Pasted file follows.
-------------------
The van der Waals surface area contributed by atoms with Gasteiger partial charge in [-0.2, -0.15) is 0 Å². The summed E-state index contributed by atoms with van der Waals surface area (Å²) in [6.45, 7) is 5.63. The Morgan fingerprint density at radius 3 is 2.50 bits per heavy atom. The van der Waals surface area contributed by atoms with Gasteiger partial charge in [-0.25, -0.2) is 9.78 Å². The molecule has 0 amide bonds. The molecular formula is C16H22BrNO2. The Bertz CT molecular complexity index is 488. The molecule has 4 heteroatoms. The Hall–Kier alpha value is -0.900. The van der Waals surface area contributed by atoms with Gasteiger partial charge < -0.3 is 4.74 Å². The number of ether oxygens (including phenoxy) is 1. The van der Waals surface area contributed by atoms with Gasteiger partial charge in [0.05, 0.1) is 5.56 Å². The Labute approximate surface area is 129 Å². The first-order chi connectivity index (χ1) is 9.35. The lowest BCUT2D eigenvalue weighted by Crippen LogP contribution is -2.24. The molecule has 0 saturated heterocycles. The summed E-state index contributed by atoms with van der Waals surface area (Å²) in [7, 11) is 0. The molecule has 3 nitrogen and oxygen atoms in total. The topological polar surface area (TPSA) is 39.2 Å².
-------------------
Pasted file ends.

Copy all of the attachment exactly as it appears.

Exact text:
The van der Waals surface area contributed by atoms with Gasteiger partial charge in [-0.2, -0.15) is 0 Å². The summed E-state index contributed by atoms with van der Waals surface area (Å²) in [6.45, 7) is 5.63. The Morgan fingerprint density at radius 3 is 2.50 bits per heavy atom. The van der Waals surface area contributed by atoms with Gasteiger partial charge in [-0.25, -0.2) is 9.78 Å². The molecule has 0 amide bonds. The molecular formula is C16H22BrNO2. The Bertz CT molecular complexity index is 488. The molecule has 4 heteroatoms. The Hall–Kier alpha value is -0.900. The van der Waals surface area contributed by atoms with Gasteiger partial charge < -0.3 is 4.74 Å². The number of ether oxygens (including phenoxy) is 1. The van der Waals surface area contributed by atoms with Gasteiger partial charge in [0.05, 0.1) is 5.56 Å². The Labute approximate surface area is 129 Å². The first-order chi connectivity index (χ1) is 9.35. The lowest BCUT2D eigenvalue weighted by Crippen LogP contribution is -2.24. The molecule has 0 saturated heterocycles. The summed E-state index contributed by atoms with van der Waals surface area (Å²) in [7, 11) is 0. The molecule has 3 nitrogen and oxygen atoms in total. The topological polar surface area (TPSA) is 39.2 Å².